Skip to main content

Posts

Showing posts from October, 2011

This place is holy ... and a great mystery. Chavagnes Consecration.

We just celebrated the 145th anniversary of the consecration of our College Chapel (on 24th October 1866). In our altar there are enclosed the relics of Saints Gaudentius and Columbinus. Gaudentius was Bishop of Brescia, Italy from 387 to around 410 AD. He was a good friend of St John Chrysostom, was consecrated by St Ambrose, and was known as a vigorous opponent of heresy. Columbinus (not Columbanus, though perhaps they are related!) was a little known Irish monk and bishop of the seventh century who was active in this part of France.

Here are our boys singing Locus iste sanctus est by Bruckner. One or two mistakes (some swooping, and yours truly a bit too loud in the basses), but quite hauntingly beautiful, I hope you'll agree.

The Return of the Young Fogey?

I remember when I was a teenager my sister gave me a delightful Christmas present, The Young Fogey Handbook. It came out at the same time as the even more successful Sloane Handbook, about 25 years ago.  The essence of the Young Fogey was that he was satorially and culturally reactionary, seeking a kind of donnish gentility frozen in the period 1930-1950. He sought to relive Brideshead Revisted, Miss Marple, and Jeeves and Wooster all at once. The Handbook made a lot of Betjeman, AN Wilson, Charles Moore etc. It was an entertaining read, but I remember feeling at the time that I would never quite cut the mustard sartorially. I owned a pair of jeans.
But it seems to me that the Fogey that began all fogies was JRR Tolkien. His disapproval of anything modern, his love of tweed and pipes, and his fondness for medieval religion make him an obvious member of the group. When shown a tape-recorder by one of his undergraduates he consented to use it, but first exorcised it by reciting a Pater N…

Ferdi: what's in a name?

Well, in an idle moment (it's half term) I thought I'd check out some other namesakes around the globe.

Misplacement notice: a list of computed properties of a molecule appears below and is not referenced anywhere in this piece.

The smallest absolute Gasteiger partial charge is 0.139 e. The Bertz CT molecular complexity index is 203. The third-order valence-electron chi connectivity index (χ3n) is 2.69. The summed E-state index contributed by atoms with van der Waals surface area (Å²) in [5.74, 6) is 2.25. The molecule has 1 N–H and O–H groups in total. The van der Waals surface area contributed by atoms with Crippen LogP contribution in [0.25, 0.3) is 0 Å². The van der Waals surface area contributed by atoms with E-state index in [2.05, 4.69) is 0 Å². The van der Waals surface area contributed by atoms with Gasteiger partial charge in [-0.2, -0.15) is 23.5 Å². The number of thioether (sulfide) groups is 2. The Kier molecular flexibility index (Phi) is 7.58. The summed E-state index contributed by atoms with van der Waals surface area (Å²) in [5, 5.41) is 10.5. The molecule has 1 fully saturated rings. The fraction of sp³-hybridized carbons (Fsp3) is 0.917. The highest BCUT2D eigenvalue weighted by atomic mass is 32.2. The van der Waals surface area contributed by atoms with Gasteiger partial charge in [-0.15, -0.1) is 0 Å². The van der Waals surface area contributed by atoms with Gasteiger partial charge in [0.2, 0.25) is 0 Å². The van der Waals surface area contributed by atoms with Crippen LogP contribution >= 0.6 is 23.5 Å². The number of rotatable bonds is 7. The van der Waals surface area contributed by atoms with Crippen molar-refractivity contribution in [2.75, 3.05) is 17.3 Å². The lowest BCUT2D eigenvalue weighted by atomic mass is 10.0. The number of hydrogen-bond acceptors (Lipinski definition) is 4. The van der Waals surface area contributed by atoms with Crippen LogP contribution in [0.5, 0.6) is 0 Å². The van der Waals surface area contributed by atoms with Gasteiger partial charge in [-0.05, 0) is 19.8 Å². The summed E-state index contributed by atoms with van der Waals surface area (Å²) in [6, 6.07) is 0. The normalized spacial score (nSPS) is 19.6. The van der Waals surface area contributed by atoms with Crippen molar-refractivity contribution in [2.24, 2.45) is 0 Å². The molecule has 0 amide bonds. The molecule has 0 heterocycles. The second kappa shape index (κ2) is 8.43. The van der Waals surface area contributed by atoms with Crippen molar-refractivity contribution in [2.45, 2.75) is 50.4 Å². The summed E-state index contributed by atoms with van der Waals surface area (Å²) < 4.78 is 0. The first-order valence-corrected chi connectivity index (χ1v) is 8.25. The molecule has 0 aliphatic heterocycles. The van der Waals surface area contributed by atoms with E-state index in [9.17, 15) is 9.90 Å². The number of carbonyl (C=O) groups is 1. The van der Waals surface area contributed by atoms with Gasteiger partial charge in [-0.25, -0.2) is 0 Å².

First off, there's Ferdi Tayfur, a celebrated arabesque singer from Turkey (see above).  Very entertaining.


Then in 2009 Ferdi Berisa (left), a young chef from Montenegro, won 300,000 Euros in the Italian version of Big Brother.
Ferdi Serim is a prominent American educationalist.

And Chez Ferdi (32 rue Mont Thabor, 75001 Paris, near the Louvre) is also the best place to get in a burger in Paris, apparently. Looks tasty, doesn't it?

Hmm; enough silliness.

Dan Brown: Angel or Demon?

Saw the film of Angels and Demons yesterday, in a moment of weakness. Trashy, perhaps, but well-made. The scenes inside the virtual Sistine Chapel and St Peter's were very convincing, even if there were some annoying minor mistakes relating to Catholic practices at various points (there always are in this kind of film).
Whilst in the Da Vinci Code Dan Brown rehashed some awful untruths about St Mary Magadelene (which are still confusing the young, one discovers in catechism classes ...) and had fun misrepresenting Opus Dei, Angels and Demons is really quite kind to the Church, does not misrepresent any Catholic doctrines, and very definitely suggests that God protects it from harm, in the most surprising ways. It also suggests that the Church is, in fact, in step with the modern world and has a key role to play in helping man understand how to proceed ethically in the progress of scientific research.

Tom Hanks plays a university professor: an apologetic agnostic perhaps based on …